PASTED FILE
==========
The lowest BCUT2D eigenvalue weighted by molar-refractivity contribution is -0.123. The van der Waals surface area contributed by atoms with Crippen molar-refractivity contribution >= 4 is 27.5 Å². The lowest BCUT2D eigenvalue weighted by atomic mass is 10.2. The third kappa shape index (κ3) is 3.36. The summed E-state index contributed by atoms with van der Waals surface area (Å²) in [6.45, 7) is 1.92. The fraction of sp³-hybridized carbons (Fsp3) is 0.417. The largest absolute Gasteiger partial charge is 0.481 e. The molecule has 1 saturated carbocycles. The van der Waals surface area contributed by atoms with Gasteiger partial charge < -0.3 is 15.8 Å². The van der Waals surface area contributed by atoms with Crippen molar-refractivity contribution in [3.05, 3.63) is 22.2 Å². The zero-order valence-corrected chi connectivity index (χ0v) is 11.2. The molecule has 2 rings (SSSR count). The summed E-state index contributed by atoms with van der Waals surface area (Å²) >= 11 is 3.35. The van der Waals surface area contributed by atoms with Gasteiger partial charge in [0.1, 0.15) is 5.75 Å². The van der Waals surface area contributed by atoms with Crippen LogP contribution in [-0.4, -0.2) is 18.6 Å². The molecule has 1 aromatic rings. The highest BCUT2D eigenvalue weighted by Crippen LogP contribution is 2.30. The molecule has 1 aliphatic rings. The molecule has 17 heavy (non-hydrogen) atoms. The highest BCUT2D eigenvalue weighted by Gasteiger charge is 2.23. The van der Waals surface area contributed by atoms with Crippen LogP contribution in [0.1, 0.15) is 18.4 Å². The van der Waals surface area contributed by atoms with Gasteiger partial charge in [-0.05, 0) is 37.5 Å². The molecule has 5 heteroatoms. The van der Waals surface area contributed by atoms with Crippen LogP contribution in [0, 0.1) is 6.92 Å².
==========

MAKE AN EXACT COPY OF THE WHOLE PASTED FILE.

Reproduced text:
The lowest BCUT2D eigenvalue weighted by molar-refractivity contribution is -0.123. The van der Waals surface area contributed by atoms with Crippen molar-refractivity contribution >= 4 is 27.5 Å². The lowest BCUT2D eigenvalue weighted by atomic mass is 10.2. The third kappa shape index (κ3) is 3.36. The summed E-state index contributed by atoms with van der Waals surface area (Å²) in [6.45, 7) is 1.92. The fraction of sp³-hybridized carbons (Fsp3) is 0.417. The largest absolute Gasteiger partial charge is 0.481 e. The molecule has 1 saturated carbocycles. The van der Waals surface area contributed by atoms with Gasteiger partial charge < -0.3 is 15.8 Å². The van der Waals surface area contributed by atoms with Crippen molar-refractivity contribution in [3.05, 3.63) is 22.2 Å². The zero-order valence-corrected chi connectivity index (χ0v) is 11.2. The molecule has 2 rings (SSSR count). The summed E-state index contributed by atoms with van der Waals surface area (Å²) >= 11 is 3.35. The van der Waals surface area contributed by atoms with Gasteiger partial charge in [0.1, 0.15) is 5.75 Å². The van der Waals surface area contributed by atoms with Crippen LogP contribution in [-0.4, -0.2) is 18.6 Å². The molecule has 1 aromatic rings. The highest BCUT2D eigenvalue weighted by Crippen LogP contribution is 2.30. The molecule has 1 aliphatic rings. The molecule has 17 heavy (non-hydrogen) atoms. The highest BCUT2D eigenvalue weighted by Gasteiger charge is 2.23. The van der Waals surface area contributed by atoms with Crippen LogP contribution in [0.1, 0.15) is 18.4 Å². The van der Waals surface area contributed by atoms with Gasteiger partial charge in [-0.05, 0) is 37.5 Å². The molecule has 5 heteroatoms. The van der Waals surface area contributed by atoms with Crippen LogP contribution in [0, 0.1) is 6.92 Å².